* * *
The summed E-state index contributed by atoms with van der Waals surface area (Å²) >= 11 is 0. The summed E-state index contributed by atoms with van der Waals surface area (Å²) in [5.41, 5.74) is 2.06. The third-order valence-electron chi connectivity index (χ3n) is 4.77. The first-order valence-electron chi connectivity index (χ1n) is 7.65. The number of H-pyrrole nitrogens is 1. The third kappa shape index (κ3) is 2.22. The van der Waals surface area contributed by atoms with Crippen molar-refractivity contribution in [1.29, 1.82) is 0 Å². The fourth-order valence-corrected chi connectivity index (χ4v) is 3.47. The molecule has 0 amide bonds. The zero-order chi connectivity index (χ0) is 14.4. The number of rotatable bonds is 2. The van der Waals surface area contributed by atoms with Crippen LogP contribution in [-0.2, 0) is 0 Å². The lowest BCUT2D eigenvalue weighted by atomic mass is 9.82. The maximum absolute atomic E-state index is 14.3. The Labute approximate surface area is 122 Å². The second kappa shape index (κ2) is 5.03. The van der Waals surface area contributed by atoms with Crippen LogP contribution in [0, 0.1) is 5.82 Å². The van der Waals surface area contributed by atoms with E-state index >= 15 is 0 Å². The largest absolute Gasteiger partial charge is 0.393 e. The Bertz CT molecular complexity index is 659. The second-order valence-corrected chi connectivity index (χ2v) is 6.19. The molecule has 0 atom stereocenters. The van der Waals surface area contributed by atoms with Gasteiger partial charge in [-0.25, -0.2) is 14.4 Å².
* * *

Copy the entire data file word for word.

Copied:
The summed E-state index contributed by atoms with van der Waals surface area (Å²) >= 11 is 0. The summed E-state index contributed by atoms with van der Waals surface area (Å²) in [5.41, 5.74) is 2.06. The third-order valence-electron chi connectivity index (χ3n) is 4.77. The first-order valence-electron chi connectivity index (χ1n) is 7.65. The number of H-pyrrole nitrogens is 1. The third kappa shape index (κ3) is 2.22. The van der Waals surface area contributed by atoms with Crippen molar-refractivity contribution in [1.29, 1.82) is 0 Å². The fourth-order valence-corrected chi connectivity index (χ4v) is 3.47. The molecule has 0 amide bonds. The zero-order chi connectivity index (χ0) is 14.4. The number of rotatable bonds is 2. The van der Waals surface area contributed by atoms with Crippen LogP contribution in [-0.2, 0) is 0 Å². The lowest BCUT2D eigenvalue weighted by atomic mass is 9.82. The maximum absolute atomic E-state index is 14.3. The Labute approximate surface area is 122 Å². The second kappa shape index (κ2) is 5.03. The van der Waals surface area contributed by atoms with Crippen LogP contribution in [0, 0.1) is 5.82 Å². The van der Waals surface area contributed by atoms with E-state index >= 15 is 0 Å². The largest absolute Gasteiger partial charge is 0.393 e. The Bertz CT molecular complexity index is 659. The second-order valence-corrected chi connectivity index (χ2v) is 6.19. The molecule has 0 atom stereocenters. The van der Waals surface area contributed by atoms with Gasteiger partial charge in [-0.25, -0.2) is 14.4 Å².